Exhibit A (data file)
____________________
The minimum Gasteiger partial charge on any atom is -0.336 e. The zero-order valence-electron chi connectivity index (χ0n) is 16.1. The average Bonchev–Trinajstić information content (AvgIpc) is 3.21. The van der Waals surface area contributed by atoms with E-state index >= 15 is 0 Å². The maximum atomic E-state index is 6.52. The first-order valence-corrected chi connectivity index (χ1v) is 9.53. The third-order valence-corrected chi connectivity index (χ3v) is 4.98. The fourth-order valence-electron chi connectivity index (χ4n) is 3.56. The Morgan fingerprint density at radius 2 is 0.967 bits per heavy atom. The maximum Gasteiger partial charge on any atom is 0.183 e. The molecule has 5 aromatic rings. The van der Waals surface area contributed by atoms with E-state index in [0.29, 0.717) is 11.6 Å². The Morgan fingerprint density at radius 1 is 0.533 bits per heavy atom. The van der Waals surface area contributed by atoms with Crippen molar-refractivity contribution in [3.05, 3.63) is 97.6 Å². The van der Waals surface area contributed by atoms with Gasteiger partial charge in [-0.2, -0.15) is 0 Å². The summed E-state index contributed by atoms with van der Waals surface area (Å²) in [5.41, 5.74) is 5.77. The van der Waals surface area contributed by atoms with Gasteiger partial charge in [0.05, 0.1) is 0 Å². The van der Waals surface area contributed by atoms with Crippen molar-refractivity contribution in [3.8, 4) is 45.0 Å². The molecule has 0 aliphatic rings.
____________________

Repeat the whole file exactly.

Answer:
The minimum Gasteiger partial charge on any atom is -0.336 e. The zero-order valence-electron chi connectivity index (χ0n) is 16.1. The average Bonchev–Trinajstić information content (AvgIpc) is 3.21. The van der Waals surface area contributed by atoms with E-state index >= 15 is 0 Å². The maximum atomic E-state index is 6.52. The first-order valence-corrected chi connectivity index (χ1v) is 9.53. The third-order valence-corrected chi connectivity index (χ3v) is 4.98. The fourth-order valence-electron chi connectivity index (χ4n) is 3.56. The Morgan fingerprint density at radius 2 is 0.967 bits per heavy atom. The maximum Gasteiger partial charge on any atom is 0.183 e. The molecule has 5 aromatic rings. The van der Waals surface area contributed by atoms with E-state index in [0.29, 0.717) is 11.6 Å². The Morgan fingerprint density at radius 1 is 0.533 bits per heavy atom. The van der Waals surface area contributed by atoms with Crippen molar-refractivity contribution in [3.05, 3.63) is 97.6 Å². The van der Waals surface area contributed by atoms with Gasteiger partial charge in [-0.2, -0.15) is 0 Å². The summed E-state index contributed by atoms with van der Waals surface area (Å²) in [5.41, 5.74) is 5.77. The van der Waals surface area contributed by atoms with Gasteiger partial charge in [0.05, 0.1) is 0 Å². The van der Waals surface area contributed by atoms with Crippen molar-refractivity contribution in [3.8, 4) is 45.0 Å². The molecule has 0 aliphatic rings.